Northwestern Medicine has built a natural language processing (NLP) system to analyze reports associated with medical imaging studies in order to identify incidental findings unrelated to the original indication for a study.
This artificial intelligence (AI) application addresses an important problem in healthcare where incidental findings in imaging studies are sometimes accidentally overlooked, resulting in treatment for a patient being delayed, and which can lead to poorer outcomes.
This is important because medical imaging is one of the most widely used forms of diagnostics by healthcare providers. Consequently, according to Northwestern Medicine officials, delayed and missed follow-ups on incidental findings in diagnostic imaging studies is a significant problem in healthcare today because it has the potential to harm millions of patients as well as increase costs for providers.
The AI application — named the Results Management System (RMS) — is innovative for a number of other reasons. First, it is fully integrated within the hospital's electronic health record (EHR) system, so that it examines (in real time) nearly every imaging study ordered in Northwestern Medicine’s health network comprised of 11 hospitals.
This embedded functionality enables RMS to automatically alert the patient’s care team and the patient in order to prevent delayed and missed care. Once the application triggers an alert, it will track the completion of recommended follow-ups for both the incidental and expected findings. If action is not taken to schedule imaging or other follow-up actions, RMS will generate another alert that is sent to the patient and their care team. (Patients receive an alert in their online portal — including the results of the imaging study. If they don’t have an online portal, they receive a letter with the results and/or are managed by a team of follow-up nurses.) Importantly, these processes all take place within the EHR system workflow, meaning that physicians and other care team members do not have to access another separate system.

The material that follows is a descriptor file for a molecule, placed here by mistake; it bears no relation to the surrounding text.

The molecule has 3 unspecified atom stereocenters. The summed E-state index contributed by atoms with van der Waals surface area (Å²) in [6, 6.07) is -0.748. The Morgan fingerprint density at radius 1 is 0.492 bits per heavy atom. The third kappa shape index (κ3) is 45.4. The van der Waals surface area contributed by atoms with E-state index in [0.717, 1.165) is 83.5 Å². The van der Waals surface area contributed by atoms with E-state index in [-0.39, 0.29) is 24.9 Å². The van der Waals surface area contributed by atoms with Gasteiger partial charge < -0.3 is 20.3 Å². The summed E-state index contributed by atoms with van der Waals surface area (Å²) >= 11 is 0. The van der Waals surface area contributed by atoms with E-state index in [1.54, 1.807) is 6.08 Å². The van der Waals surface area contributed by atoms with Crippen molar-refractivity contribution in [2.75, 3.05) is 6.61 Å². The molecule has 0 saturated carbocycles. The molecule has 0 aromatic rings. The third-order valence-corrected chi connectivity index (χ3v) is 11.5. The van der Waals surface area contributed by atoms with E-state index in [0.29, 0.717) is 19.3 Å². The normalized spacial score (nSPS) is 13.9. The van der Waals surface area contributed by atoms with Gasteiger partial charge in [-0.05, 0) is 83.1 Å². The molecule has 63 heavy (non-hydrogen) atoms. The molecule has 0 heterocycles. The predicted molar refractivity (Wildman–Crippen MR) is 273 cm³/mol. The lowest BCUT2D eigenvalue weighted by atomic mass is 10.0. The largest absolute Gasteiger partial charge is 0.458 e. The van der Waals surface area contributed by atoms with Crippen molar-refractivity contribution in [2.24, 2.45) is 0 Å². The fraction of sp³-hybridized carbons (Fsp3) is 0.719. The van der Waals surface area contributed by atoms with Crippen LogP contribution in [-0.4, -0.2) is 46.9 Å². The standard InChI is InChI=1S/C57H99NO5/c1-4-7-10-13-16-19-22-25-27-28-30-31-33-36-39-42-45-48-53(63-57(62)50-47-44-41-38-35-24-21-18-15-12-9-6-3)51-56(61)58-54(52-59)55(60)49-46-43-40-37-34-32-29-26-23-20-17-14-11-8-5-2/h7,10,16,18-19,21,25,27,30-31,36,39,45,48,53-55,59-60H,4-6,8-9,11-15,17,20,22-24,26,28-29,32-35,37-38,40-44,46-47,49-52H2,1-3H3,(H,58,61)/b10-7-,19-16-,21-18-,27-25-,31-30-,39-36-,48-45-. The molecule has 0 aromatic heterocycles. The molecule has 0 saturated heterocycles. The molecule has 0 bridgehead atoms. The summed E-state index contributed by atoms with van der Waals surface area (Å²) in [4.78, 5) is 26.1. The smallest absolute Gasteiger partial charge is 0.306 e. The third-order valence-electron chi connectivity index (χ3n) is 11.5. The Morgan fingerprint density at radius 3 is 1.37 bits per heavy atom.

Application Design & Development
RMS was completely developed in-house at Northwestern Medicine by a multidisciplinary team consisting of members from radiology, patient safety, quality, process improvement, primary care, nursing, and healthcare informatics.
Initial application design started in August 2018, with actual implementation of RMS within the EHR system taking place in December 2020. Continuous monitoring of the use of RMS and model performance is ongoing to this day. The current version of RMS focuses on searching for lung and adrenal findings in radiographic imaging notes. Lung findings were selected because, according to Northwestern Medicine designers and developers, they are among the most commonly encountered radiographic findings that require additional follow-up. Moreover, given the anticipated high volume of lung findings and well-established follow-up guidelines, application designers and developers deemed that lung findings detection was both a realistic and impactful use case for clinical implementation of the RMS application.
In comparison, adrenal findings have a much lower incidence. Consequently, they were selected to test the limits of the application under development and to identify challenges that would be necessary to overcome when it came time to expand RMS to analyze other findings in the future.